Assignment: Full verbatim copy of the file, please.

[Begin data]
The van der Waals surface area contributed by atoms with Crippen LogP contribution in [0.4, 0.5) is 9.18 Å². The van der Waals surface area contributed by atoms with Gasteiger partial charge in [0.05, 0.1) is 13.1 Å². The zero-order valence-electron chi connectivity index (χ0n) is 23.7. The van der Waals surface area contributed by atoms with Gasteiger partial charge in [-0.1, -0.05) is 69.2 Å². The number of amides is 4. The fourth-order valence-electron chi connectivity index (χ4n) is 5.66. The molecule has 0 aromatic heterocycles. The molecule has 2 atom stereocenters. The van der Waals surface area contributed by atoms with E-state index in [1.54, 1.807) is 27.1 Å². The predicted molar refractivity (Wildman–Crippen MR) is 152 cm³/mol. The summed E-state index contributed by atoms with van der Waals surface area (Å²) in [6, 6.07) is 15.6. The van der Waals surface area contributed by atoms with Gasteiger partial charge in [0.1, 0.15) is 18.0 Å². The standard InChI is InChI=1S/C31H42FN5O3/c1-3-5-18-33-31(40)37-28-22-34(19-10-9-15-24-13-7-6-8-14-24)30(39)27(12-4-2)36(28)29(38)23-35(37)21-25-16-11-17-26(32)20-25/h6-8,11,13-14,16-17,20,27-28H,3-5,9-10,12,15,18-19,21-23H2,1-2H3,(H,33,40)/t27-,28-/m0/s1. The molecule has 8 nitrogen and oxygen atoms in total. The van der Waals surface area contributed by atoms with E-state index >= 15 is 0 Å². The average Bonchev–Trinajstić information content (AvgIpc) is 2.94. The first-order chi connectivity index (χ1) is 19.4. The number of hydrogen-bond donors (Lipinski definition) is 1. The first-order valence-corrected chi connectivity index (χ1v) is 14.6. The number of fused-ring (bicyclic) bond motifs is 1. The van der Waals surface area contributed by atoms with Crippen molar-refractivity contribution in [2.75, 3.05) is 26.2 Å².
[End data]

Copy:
The van der Waals surface area contributed by atoms with Crippen LogP contribution in [0.4, 0.5) is 9.18 Å². The van der Waals surface area contributed by atoms with Gasteiger partial charge in [0.05, 0.1) is 13.1 Å². The zero-order valence-electron chi connectivity index (χ0n) is 23.7. The van der Waals surface area contributed by atoms with Gasteiger partial charge in [-0.1, -0.05) is 69.2 Å². The number of amides is 4. The fourth-order valence-electron chi connectivity index (χ4n) is 5.66. The molecule has 0 aromatic heterocycles. The molecule has 2 atom stereocenters. The van der Waals surface area contributed by atoms with E-state index in [1.54, 1.807) is 27.1 Å². The predicted molar refractivity (Wildman–Crippen MR) is 152 cm³/mol. The summed E-state index contributed by atoms with van der Waals surface area (Å²) in [6, 6.07) is 15.6. The van der Waals surface area contributed by atoms with Gasteiger partial charge in [0.1, 0.15) is 18.0 Å². The standard InChI is InChI=1S/C31H42FN5O3/c1-3-5-18-33-31(40)37-28-22-34(19-10-9-15-24-13-7-6-8-14-24)30(39)27(12-4-2)36(28)29(38)23-35(37)21-25-16-11-17-26(32)20-25/h6-8,11,13-14,16-17,20,27-28H,3-5,9-10,12,15,18-19,21-23H2,1-2H3,(H,33,40)/t27-,28-/m0/s1. The molecule has 8 nitrogen and oxygen atoms in total. The van der Waals surface area contributed by atoms with E-state index >= 15 is 0 Å². The average Bonchev–Trinajstić information content (AvgIpc) is 2.94. The first-order chi connectivity index (χ1) is 19.4. The number of hydrogen-bond donors (Lipinski definition) is 1. The first-order valence-corrected chi connectivity index (χ1v) is 14.6. The number of fused-ring (bicyclic) bond motifs is 1. The van der Waals surface area contributed by atoms with Crippen molar-refractivity contribution in [2.75, 3.05) is 26.2 Å².